The majority world

Photo by Tucker Tangeman, Unsplash

The implications of both the virus itself and supply of food and products to poorer countries will be savage.

“Provisional projections from the World Health Organisation (WHO) suggest more than 10 million people could be infected by Covid-19 in the next three to six months,” reported Al Jazeera on April 17.

This includes steadily increasing numbers in Africa, where WHO warns deaths will be higher than those in Europe and America. There are also overcrowded refugee camps throughout the world, particularly the Middle East and Turkey, where social distancing is not possible.

At the same time, the deathrate in India is currently low, likely grossly underreported. But it is rising and the next three months will be revealing for India’s Covid-19 story.

Because of Covid-19, delays in regular immunisations against polio, measles, cholera, yellow fever and meningitis, will affect about 13 million people, worldwide, as WHO Director-General Tedros Adhanom Ghebreyesus has warned.

WHO has also warned that COVID-19 amplifies risk of worldwide food-price spikes and severe disruptions to food supplies. These will be critical in those places that are already vulnerable to risks in food supply.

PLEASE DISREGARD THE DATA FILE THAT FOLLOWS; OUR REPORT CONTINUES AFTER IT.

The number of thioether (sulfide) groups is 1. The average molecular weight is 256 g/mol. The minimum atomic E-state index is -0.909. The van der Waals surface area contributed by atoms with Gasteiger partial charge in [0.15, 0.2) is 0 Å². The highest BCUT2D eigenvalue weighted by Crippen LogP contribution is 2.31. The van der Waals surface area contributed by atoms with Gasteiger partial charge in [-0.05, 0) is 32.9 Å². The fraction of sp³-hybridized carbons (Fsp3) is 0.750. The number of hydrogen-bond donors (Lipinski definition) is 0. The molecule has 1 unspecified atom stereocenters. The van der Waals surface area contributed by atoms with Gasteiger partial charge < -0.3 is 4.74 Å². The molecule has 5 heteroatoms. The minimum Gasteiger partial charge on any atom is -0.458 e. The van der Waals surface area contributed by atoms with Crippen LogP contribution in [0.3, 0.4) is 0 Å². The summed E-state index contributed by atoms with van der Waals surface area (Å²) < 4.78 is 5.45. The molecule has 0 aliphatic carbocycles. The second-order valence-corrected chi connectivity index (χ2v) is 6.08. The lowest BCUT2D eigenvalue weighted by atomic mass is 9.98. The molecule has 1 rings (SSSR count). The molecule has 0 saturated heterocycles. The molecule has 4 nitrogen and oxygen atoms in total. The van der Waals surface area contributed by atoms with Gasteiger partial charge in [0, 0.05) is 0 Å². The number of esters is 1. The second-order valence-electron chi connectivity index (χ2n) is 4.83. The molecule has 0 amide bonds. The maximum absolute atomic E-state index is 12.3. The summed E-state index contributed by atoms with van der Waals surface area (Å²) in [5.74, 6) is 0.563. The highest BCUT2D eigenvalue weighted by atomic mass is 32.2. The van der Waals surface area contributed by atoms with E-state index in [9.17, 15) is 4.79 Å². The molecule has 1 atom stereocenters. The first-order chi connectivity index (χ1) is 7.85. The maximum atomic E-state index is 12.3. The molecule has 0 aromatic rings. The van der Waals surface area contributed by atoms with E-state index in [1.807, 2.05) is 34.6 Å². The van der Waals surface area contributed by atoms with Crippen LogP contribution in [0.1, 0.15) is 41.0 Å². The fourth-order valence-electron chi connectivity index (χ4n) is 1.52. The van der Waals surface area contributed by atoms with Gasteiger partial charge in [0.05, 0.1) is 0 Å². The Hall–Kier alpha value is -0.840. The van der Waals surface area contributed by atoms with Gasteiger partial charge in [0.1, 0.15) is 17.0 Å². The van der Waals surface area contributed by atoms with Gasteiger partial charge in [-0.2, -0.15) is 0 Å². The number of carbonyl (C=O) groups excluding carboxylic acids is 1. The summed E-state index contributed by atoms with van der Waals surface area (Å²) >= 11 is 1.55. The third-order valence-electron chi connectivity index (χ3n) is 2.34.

For more, visit here.

Health impacts in Australia

In Australia, the Jobkeeper and Jobseeker schemes have been put in place to damp down estimates of more than one million Australians losing their jobs. But even with these in place, the Australian economy is expected to be impacted by Covid-19 until at least March 2022.

Nathan Grills in Covid-19 Containment, poverty and population health in the Medical Journal of Australia’s Insight explores in detail the implications.

“It is probable that the poorer will differentially bear the greatest burden from the economic cost of containment,” he says. 

The Age’s Melissa Cunningham reported on 13 April that Australia’s pathology sector had recorded a 40 percent drop in routine testing, which meant diagnoses of cancer patients were delayed, with the inevitable consequence of later diagnoses of more advanced cancers.

The Australasian College of Emergency Medicine has made similar warnings: “By delaying seeking medical attention for severe illness or health issues such as heart attacks, asthma or abdominal conditions such as appendicitis, patients risk making their situations much worse. In extreme cases this can be life threatening, something we have learnt from other countries such as the UK.”

“Not seeking treatment can cause mild to moderate health issues to worsen over time, which risks placing a greater future burden on our healthcare system at a time when it is unclear precisely when the COVID-19 situation will peak.”